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Hamlet: Act Ii

  • Date Submitted: 01/28/2010 06:28 AM
  • Flesch-Kincaid Score: 61.3 
  • Words: 439
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1. The dramatic purpose that Polonius serves at the


beginning of act II is the portrayal and delineation


of his character, the Lord Chamberlain.   We see in the


artificiality of his discourse how cynical he is.   We


also see he cares for the actions of his children,


mostly because they can blacken his name.   He is


suspicious of other people, thus he trusts no one.






2. Polonius asks Reynaldo to go on a trip to Paris in


order to give money to Laertes.   Polonius also wants


Reynaldo to spy on Laertes and to ask other Danes in


Paris who might know him of his actions.






3. Polonius is willing to tolerate in Laertes any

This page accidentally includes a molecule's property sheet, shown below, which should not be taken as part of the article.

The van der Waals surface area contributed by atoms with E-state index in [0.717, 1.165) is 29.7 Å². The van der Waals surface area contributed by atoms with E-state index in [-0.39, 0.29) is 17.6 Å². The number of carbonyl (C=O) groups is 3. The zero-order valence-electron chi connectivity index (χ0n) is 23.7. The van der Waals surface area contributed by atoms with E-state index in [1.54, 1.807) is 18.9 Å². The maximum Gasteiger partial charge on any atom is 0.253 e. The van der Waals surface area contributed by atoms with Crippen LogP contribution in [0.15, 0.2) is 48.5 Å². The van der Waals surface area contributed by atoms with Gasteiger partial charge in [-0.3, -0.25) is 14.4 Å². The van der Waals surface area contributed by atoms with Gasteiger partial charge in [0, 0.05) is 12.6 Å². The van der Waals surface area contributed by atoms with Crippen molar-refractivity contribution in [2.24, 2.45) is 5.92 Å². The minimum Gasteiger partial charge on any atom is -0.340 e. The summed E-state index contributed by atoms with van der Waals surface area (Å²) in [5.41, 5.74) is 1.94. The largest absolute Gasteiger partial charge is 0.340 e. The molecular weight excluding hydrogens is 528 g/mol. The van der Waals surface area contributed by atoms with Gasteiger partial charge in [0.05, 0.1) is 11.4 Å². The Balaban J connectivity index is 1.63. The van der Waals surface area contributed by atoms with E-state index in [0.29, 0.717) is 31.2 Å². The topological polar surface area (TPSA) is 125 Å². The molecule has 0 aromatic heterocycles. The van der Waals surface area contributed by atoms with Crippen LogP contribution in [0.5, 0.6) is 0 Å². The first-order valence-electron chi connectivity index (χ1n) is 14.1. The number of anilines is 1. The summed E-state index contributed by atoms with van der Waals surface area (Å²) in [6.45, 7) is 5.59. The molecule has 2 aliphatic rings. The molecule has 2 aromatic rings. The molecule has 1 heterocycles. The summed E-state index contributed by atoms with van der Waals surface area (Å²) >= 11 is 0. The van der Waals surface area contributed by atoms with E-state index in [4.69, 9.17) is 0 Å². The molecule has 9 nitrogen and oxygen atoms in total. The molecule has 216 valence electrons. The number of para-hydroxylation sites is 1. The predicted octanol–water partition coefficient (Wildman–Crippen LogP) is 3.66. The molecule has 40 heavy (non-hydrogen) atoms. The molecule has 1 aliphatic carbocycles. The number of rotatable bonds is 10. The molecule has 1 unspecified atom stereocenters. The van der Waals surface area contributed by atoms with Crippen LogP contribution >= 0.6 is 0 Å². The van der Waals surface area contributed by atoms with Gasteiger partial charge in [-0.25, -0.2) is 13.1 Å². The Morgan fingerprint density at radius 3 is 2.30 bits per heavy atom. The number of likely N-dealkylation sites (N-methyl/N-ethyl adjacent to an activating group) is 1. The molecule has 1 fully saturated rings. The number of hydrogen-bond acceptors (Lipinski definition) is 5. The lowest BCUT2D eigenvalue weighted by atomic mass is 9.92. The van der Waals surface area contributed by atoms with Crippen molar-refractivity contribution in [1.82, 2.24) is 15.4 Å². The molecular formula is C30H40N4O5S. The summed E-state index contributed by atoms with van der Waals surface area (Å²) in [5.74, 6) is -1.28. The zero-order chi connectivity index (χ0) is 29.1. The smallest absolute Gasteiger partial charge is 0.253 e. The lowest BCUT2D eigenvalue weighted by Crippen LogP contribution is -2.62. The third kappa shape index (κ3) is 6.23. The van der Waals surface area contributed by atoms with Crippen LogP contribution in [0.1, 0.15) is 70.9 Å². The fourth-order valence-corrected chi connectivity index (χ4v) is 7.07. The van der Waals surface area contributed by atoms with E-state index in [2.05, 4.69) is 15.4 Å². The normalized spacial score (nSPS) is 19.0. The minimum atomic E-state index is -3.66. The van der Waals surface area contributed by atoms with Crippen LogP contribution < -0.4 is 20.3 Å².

behavior which might not make him look bad,


considering he is a youth.   He gives the examples of


gaming, drinking, fencing, swearing, quarreling and


drubbing.






4. Ophelia is frightened by Hamlet’s first visit


because she believes his disheveled appearance is her


fault because, obeying her father’s wishes, she has


been refusing his love.






5. Polonius interprets Hamlet’s actions as those of


love-madness.   He intends to tell King Claudius about


it.






6. Polonius wants to test his theory about Hamlet’s


madness by allowing Ophelia to meet with the Prince,


while he and Claudius hid themselves and observe the


encounter.






7. Claudius and Gertrude have brought Rosencranz and


Guildentstern to Denmark to ask them for a favor.


Because the two are Hamlet’s friends, the King and


Queen want them to try to get information about this


transformation.






8. Polonius is laughable and pathetic because he seems


to think everything revolves around him and his


family.   He never once doubts that Hamlet’s madness
...

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